This is dedicated to Travis Holappa who was kidnapped, tortured and murdered on July 25, 2004 in Northern Minnesota. This was all due to meth. I am Travis' mother and I wish to make this devastation turn into a better thing by educating and exposing the truth about meth, the dangers, and the deadly consequences it brings about to individuals and communities.

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Location: Colorado, United States

I want to do what I can to educate people about what is going on around the world with the meth problem. I want people to know about it BEFORE they even get the idea to want to try it. It is a dangerous drug and will ruin your life as well as all those who love you. I am on a mission on behalf of my only son, Travis.

Tuesday, April 04, 2006

Meth abuse: it's a local problem (South Dakota)

By Cathy Nelson

HOT SPRINGS - Meth is a big problem right here in Fall River County, said the presenters at the information-packed program on Methamphetamine hosted by Southern Hills Alcohol and Drug (SHAD) at the Mueller Center last Tuesday evening.

Presenters included Kari Daron, who is SHAD prevention specialist, Fall River County Sheriff Jeff Tarrell, Angie Collignon with the Department of Social Services, and Lyle Tolsma, a special agent with the Division of Criminal Investigation. The meeting was emceed by Hot Springs School Superintendent Vern Hagedorn, a member of the Chemical Abuse Prevention Team (CAPT) of Hot Springs.

Approximately 80 people attended the meeting, where they heard shocking statistics and stories of children and adults who are harmed by Meth's drastic effects. Daron challenged the audience with a test on Meth to see how much they know about the drug. Meth is known by many euphemisms, such as crank and glass. It is a derivative of amphetamine, which is a powerful stimulant that affects the central nervous system. It can be smoked, snorted, orally ingested and injected and is accessible in many different forms. Meth comes in powder form that resembles granulated crystals and a rock form known as “ice.”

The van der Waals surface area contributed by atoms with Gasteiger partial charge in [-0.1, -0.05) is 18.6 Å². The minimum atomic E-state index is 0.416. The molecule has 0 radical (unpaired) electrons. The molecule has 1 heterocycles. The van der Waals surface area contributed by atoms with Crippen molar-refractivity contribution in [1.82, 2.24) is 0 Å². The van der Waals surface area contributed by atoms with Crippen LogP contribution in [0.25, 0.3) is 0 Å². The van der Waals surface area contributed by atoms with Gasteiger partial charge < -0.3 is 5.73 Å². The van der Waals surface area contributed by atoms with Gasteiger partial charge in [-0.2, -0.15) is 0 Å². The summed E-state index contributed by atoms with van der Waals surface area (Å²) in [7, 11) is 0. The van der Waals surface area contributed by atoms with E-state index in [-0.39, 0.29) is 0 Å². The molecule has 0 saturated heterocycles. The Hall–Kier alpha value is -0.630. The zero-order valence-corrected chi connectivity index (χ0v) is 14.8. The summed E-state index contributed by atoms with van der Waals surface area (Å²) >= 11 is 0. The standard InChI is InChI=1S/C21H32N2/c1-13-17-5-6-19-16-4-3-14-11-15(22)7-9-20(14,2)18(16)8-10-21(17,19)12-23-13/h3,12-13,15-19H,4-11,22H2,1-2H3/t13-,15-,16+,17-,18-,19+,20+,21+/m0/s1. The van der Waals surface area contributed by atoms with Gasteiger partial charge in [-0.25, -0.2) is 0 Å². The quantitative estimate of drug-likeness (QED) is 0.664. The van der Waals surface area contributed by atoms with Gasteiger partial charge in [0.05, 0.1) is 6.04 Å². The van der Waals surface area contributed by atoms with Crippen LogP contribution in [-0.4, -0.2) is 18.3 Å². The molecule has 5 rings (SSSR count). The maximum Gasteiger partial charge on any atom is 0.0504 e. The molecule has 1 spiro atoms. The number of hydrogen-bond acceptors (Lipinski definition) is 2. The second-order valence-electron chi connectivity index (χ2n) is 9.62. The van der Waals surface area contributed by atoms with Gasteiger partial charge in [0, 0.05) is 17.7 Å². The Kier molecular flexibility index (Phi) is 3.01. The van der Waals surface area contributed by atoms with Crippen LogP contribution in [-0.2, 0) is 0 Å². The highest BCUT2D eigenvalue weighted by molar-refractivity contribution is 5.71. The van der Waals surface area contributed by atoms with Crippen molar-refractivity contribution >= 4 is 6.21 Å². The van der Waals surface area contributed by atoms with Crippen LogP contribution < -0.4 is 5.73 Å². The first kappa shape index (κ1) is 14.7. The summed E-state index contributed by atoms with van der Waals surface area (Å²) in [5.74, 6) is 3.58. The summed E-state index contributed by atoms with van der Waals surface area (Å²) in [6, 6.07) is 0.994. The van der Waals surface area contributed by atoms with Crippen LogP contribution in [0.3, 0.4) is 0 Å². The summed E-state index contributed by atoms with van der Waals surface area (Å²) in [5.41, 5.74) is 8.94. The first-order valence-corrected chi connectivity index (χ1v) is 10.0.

Meth causes increased energy and alertness and decreases appetite. Side effects include convulsions, dangerously high body temperature, stroke, cardiac arrhythmia, stomach cramps and shaking. Chronic Meth abuse can lead to psychotic behavior, including intense paranoia, visual and auditory hallucinations and out-of-control rages that can result in violent episodes. Chronic users at times develop sores on their bodies from scratching at "crank bugs," which describes the common delusion that bugs are crawling under the skin. Research has shown that as much as 50 percent of the dopamine-producing cells in the brain can be damaged by prolonged exposure to relatively low levels of Methamphetamine, and that the serotonin containing nerve cells may be damaged even more extensively.

Parents need to talk to their kids about Meth and the reality of what it does to the body, Daron said. She also recommended the web site, for information. Parents also need to know when their teen might be using Meth. “It (Meth) changes who they are,” Daron said.